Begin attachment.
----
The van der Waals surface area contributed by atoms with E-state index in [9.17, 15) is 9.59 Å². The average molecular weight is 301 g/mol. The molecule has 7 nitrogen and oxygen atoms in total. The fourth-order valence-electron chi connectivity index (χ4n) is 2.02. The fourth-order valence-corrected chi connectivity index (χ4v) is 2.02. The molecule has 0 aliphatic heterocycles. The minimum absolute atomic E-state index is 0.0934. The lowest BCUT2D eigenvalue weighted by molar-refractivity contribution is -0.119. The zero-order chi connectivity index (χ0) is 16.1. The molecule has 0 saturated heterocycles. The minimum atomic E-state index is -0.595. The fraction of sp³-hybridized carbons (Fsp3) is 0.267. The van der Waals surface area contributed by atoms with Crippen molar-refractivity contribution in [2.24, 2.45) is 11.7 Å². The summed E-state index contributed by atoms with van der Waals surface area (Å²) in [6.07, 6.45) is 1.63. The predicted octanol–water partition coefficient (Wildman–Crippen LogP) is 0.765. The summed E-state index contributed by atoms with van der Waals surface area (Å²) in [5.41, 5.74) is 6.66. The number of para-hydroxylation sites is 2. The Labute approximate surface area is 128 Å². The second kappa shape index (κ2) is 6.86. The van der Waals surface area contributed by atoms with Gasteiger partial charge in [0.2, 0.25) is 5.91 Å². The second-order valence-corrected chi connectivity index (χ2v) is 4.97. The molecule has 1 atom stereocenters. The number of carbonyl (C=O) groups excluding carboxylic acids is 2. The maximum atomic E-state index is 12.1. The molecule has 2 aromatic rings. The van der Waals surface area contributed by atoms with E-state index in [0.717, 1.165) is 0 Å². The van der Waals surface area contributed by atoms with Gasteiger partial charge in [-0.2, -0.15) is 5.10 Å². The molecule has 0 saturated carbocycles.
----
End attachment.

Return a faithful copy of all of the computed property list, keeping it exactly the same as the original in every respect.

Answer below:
The van der Waals surface area contributed by atoms with E-state index in [9.17, 15) is 9.59 Å². The average molecular weight is 301 g/mol. The molecule has 7 nitrogen and oxygen atoms in total. The fourth-order valence-electron chi connectivity index (χ4n) is 2.02. The fourth-order valence-corrected chi connectivity index (χ4v) is 2.02. The molecule has 0 aliphatic heterocycles. The minimum absolute atomic E-state index is 0.0934. The lowest BCUT2D eigenvalue weighted by molar-refractivity contribution is -0.119. The zero-order chi connectivity index (χ0) is 16.1. The molecule has 0 saturated heterocycles. The minimum atomic E-state index is -0.595. The fraction of sp³-hybridized carbons (Fsp3) is 0.267. The van der Waals surface area contributed by atoms with Crippen molar-refractivity contribution in [2.24, 2.45) is 11.7 Å². The summed E-state index contributed by atoms with van der Waals surface area (Å²) in [6.07, 6.45) is 1.63. The predicted octanol–water partition coefficient (Wildman–Crippen LogP) is 0.765. The summed E-state index contributed by atoms with van der Waals surface area (Å²) in [5.41, 5.74) is 6.66. The number of para-hydroxylation sites is 2. The Labute approximate surface area is 128 Å². The second kappa shape index (κ2) is 6.86. The van der Waals surface area contributed by atoms with Gasteiger partial charge in [0.2, 0.25) is 5.91 Å². The second-order valence-corrected chi connectivity index (χ2v) is 4.97. The molecule has 1 atom stereocenters. The number of carbonyl (C=O) groups excluding carboxylic acids is 2. The maximum atomic E-state index is 12.1. The molecule has 2 aromatic rings. The van der Waals surface area contributed by atoms with E-state index in [0.717, 1.165) is 0 Å². The van der Waals surface area contributed by atoms with Gasteiger partial charge in [-0.2, -0.15) is 5.10 Å². The molecule has 0 saturated carbocycles.